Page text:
Organizationally speaking, this whole thing is a godawful mess. But you can see what Kant was getting at. My old professor, Clarence Irving Lewis, in his great course on the Critique, actually used as a question on the final exam [which was most definitely not open book!] "Reproduce as much as you can of the Table of Contents of the Critique of Pure Reason." It turns out that the better you understand the book, the finer the detail in which you can conjure up the Table of Contents. There are not many books of philosophy that you could examine in that way!

The central, underlying problem, once we get past the three or four overlapping principles of organization, is this: Both the principle of organization of the Transcendental Logic and Kant's resolution of the conflict between Free Will and Determinism depend on the claim that we can form concepts prior to attempting to unite them into judgments. The idea is that we can then legitimately use the concepts to form judgments about things that lie beyond the limits of experience -- judgments that are, as Kant would say, problematic, or as we might say hypothetical. So, on this view, we can form the empty concept of an unconditioned being, or of a free will, or of a thing in itself. With such concepts, or Ideas as Kant calls them, we can form judgments that conform to the canons of logic -- judgments that are not self-contradictory. But since the component Ideas are empty, inasmuch as no sense experience is adequate to them, we can never ascertain whether the judgments we form with them are true or false. Any claim otherwise is an illusion.

However, in the depths of the Deduction [in A], as Kant is wrestling with the explication of the notion of synthesis, he concludes that concepts are actually rules. As he tells us, "a concept is always, as regards its form, something universal which serves as a rule." Thus, a concept has a propositional form. So concepts are not the basic building blocks of thought; propositions are. What is even worse, for his future architectonic plans, concepts are rules for doing something with a manifold of sensibility, which means that we cannot even hypothetically form judgments about things that could never appear in intuition [which is to say, about things as they are in themselves.] It is at least possible that there might be creatures whose forms of sensible intuition are different from mine, and hence who would, using the same rules, organize a different realm of appearances. But those rules, the Categories, could never, even hypothetically, apply to things in themselves, which are not manifolds of sensibility.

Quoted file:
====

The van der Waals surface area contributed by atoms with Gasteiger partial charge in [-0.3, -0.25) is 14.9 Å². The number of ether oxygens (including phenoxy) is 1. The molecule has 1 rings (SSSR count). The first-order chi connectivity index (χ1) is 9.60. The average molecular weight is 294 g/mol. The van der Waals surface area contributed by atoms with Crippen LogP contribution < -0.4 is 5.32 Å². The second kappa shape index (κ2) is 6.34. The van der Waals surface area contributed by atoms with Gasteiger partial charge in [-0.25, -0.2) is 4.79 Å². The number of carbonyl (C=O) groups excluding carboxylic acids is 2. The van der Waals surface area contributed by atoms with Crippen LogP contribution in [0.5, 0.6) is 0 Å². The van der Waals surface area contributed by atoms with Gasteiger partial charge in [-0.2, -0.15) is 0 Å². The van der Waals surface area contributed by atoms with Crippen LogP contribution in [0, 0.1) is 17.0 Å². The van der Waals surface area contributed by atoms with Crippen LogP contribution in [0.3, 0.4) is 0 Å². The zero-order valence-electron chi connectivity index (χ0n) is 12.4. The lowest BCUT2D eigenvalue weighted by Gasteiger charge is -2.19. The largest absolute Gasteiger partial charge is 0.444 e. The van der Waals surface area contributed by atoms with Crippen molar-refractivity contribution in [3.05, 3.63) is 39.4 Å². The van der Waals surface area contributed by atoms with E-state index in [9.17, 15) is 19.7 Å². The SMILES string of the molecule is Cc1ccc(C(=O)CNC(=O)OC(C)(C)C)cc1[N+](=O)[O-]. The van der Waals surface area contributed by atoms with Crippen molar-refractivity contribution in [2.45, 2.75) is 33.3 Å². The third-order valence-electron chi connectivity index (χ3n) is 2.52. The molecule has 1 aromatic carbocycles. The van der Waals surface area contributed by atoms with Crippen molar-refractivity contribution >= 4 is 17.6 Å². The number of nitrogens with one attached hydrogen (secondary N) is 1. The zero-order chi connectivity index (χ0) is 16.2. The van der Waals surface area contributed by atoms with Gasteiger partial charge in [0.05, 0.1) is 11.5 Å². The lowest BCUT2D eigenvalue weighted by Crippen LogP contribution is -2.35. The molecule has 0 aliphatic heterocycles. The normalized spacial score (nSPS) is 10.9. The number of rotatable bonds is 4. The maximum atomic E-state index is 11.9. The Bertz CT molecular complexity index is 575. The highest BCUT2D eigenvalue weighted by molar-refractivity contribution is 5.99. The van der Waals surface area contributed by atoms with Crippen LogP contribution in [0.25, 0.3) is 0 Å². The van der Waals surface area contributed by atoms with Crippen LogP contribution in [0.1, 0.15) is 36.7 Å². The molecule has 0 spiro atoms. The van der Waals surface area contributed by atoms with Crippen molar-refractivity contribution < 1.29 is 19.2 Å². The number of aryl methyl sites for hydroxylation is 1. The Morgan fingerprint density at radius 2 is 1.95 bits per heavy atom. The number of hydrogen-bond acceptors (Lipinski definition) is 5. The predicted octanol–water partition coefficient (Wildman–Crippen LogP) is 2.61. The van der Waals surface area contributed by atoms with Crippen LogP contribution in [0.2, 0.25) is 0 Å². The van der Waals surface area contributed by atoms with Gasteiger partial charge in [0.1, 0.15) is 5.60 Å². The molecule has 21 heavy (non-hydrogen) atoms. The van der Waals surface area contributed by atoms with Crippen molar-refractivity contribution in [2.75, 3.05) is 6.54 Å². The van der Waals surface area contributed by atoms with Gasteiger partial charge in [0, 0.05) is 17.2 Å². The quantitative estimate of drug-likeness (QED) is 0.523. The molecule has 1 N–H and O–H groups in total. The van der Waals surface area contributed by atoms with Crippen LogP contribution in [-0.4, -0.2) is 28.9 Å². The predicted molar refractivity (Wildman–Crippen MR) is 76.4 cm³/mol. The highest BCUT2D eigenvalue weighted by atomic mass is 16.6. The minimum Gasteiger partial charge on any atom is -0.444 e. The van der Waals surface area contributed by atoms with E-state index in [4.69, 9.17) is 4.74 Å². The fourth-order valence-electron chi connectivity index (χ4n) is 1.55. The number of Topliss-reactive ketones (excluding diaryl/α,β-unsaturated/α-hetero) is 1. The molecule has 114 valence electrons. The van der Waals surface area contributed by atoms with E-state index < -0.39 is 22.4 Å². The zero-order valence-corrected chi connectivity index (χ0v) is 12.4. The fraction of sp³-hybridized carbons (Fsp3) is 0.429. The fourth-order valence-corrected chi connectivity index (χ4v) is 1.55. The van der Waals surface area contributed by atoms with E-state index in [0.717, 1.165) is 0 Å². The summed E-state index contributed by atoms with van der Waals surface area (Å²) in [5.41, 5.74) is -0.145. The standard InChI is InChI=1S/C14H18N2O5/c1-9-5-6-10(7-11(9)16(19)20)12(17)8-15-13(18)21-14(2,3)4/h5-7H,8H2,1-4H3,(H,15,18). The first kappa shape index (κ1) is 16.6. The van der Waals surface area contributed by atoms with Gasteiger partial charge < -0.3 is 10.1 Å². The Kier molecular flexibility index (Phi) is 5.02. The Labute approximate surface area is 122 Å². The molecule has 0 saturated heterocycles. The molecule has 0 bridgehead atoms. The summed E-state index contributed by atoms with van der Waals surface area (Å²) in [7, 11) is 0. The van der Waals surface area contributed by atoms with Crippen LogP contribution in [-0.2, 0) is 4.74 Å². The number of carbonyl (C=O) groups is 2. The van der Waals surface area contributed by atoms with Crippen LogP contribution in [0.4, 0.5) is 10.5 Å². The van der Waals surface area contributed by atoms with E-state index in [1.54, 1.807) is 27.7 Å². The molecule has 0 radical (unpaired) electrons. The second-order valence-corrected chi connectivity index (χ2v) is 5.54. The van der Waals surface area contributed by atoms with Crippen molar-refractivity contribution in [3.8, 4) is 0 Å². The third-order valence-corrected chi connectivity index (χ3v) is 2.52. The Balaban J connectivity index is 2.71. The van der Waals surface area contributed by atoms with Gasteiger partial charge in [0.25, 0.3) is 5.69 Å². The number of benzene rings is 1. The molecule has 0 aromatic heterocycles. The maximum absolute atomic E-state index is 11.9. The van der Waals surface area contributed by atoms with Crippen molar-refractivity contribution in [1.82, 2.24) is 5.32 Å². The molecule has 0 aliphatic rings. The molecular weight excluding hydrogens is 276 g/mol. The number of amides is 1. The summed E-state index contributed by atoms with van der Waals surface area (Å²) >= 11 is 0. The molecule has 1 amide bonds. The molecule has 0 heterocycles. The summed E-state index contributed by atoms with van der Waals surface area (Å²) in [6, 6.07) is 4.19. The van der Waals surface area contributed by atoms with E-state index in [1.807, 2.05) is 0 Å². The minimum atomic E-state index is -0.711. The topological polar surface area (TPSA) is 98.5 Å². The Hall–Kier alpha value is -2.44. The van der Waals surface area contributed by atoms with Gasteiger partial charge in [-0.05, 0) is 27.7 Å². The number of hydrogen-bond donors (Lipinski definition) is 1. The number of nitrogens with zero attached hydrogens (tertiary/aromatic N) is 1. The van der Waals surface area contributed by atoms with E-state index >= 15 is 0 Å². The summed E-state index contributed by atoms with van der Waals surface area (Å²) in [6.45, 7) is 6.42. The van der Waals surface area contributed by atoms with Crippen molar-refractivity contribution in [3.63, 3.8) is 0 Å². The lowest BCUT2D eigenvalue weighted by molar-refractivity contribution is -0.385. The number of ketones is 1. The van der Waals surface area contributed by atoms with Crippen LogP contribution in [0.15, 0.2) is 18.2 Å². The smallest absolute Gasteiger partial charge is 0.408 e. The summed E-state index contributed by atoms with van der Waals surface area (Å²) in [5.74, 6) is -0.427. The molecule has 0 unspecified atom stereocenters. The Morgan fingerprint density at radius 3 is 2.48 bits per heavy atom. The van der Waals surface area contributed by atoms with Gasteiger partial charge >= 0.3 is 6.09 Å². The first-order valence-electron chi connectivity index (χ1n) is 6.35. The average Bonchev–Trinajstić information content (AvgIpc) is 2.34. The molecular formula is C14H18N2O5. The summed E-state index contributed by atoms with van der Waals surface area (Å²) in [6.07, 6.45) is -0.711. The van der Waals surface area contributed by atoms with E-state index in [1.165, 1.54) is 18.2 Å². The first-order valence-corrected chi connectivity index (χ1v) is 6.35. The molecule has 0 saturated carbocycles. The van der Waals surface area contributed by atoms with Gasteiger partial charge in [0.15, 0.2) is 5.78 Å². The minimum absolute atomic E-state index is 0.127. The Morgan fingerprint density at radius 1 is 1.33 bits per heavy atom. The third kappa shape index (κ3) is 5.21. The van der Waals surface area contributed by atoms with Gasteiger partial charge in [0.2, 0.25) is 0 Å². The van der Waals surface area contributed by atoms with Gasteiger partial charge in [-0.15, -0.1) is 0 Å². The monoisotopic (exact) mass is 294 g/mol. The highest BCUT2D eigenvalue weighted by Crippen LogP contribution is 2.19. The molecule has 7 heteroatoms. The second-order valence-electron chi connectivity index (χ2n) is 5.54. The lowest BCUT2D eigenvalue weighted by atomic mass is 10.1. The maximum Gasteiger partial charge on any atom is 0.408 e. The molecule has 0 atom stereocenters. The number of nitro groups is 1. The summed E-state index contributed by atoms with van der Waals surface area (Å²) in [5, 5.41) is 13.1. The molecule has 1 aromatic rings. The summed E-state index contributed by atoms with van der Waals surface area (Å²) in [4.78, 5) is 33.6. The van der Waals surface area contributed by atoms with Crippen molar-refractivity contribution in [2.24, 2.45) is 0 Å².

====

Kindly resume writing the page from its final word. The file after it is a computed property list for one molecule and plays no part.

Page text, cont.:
I am going to return to all of these problems, and some others besides, when I come to talk briefly about Kant's ethical theory [if I ever get out of the First Critique!]. Now it is time to see how Kant completes the argument of the Analytic, using the deeper understanding of synthesis as a rule-governed reproduction in imagination that he has arrived at in the Subjective Deduction.


Robbie Williams said...

I'm really enjoying this series of posts. But there's one point in this most recent one where I stumbled. You say: 'As [Kant] tells us, "a concept is always, as regards its form, something universal which serves as a rule." Thus, a concept has a propositional form.' I didn't grasp the link here---how do we move from a concept being a rule, to a concept having a propositional form? You might have thought that the rule might be: given input X, represent concept C. (Given such-and-such impressions, token the concept CAT!) I'm sure I'm missing something basic...

Robert Paul Wolff said...

Well, a rule is an instruction or set of instructions, in the imperative, grammatically speaking: "Do this, then do that, then do the other." This is a proposition. It does not assert something, to be sure, but it commands something. By contrast a concept, say the concept of a house or of a hammer or of a human being is not, at least as usually understood, expressed in the form of a rule or a command. So when Kant says that a concept is a rule, he is fundamentally altering the way we ordinarily think of concepts.

J.Vlasits said...

Couldn't Kant get out of this by saying that the form of a concept is a rule and propositional but the content of the concept is not? That way you might be able to allow these concepts like free will that extend beyond the realm of knowledge without letting go of the idea that concepts are orders about uniting the sensory manifold. I'm not sure that I've said exactly what I mean, but you can see the idea. It's a rather uneasy spot to sit regardless.